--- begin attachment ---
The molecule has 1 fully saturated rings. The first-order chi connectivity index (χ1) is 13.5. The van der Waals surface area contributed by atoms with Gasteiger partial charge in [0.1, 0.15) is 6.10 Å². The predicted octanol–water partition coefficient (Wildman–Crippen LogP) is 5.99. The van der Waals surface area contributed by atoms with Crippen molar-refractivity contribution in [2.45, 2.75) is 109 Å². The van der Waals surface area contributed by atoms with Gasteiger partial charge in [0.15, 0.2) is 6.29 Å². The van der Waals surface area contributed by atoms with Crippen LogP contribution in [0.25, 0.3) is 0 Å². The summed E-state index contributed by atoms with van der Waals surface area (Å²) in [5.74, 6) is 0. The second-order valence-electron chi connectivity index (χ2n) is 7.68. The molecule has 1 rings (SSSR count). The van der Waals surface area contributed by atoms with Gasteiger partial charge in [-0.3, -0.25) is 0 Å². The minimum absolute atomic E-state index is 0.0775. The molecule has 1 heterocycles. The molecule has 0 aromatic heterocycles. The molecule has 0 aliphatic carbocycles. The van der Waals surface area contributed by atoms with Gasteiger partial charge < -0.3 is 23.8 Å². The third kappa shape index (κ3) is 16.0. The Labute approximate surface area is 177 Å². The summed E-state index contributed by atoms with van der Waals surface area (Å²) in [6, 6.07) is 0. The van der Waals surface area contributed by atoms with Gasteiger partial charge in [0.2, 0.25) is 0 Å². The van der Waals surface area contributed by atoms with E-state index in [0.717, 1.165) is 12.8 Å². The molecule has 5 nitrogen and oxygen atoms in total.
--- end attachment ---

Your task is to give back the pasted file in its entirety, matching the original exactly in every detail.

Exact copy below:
The molecule has 1 fully saturated rings. The first-order chi connectivity index (χ1) is 13.5. The van der Waals surface area contributed by atoms with Gasteiger partial charge in [0.1, 0.15) is 6.10 Å². The predicted octanol–water partition coefficient (Wildman–Crippen LogP) is 5.99. The van der Waals surface area contributed by atoms with Crippen molar-refractivity contribution in [2.45, 2.75) is 109 Å². The van der Waals surface area contributed by atoms with Gasteiger partial charge in [0.15, 0.2) is 6.29 Å². The van der Waals surface area contributed by atoms with Crippen LogP contribution in [0.25, 0.3) is 0 Å². The summed E-state index contributed by atoms with van der Waals surface area (Å²) in [5.74, 6) is 0. The second-order valence-electron chi connectivity index (χ2n) is 7.68. The molecule has 1 rings (SSSR count). The van der Waals surface area contributed by atoms with Gasteiger partial charge in [-0.3, -0.25) is 0 Å². The minimum absolute atomic E-state index is 0.0775. The molecule has 1 heterocycles. The molecule has 0 aromatic heterocycles. The molecule has 0 aliphatic carbocycles. The van der Waals surface area contributed by atoms with Gasteiger partial charge < -0.3 is 23.8 Å². The third kappa shape index (κ3) is 16.0. The Labute approximate surface area is 177 Å². The summed E-state index contributed by atoms with van der Waals surface area (Å²) in [6, 6.07) is 0. The van der Waals surface area contributed by atoms with Gasteiger partial charge in [0.2, 0.25) is 0 Å². The van der Waals surface area contributed by atoms with E-state index in [0.717, 1.165) is 12.8 Å². The molecule has 5 nitrogen and oxygen atoms in total.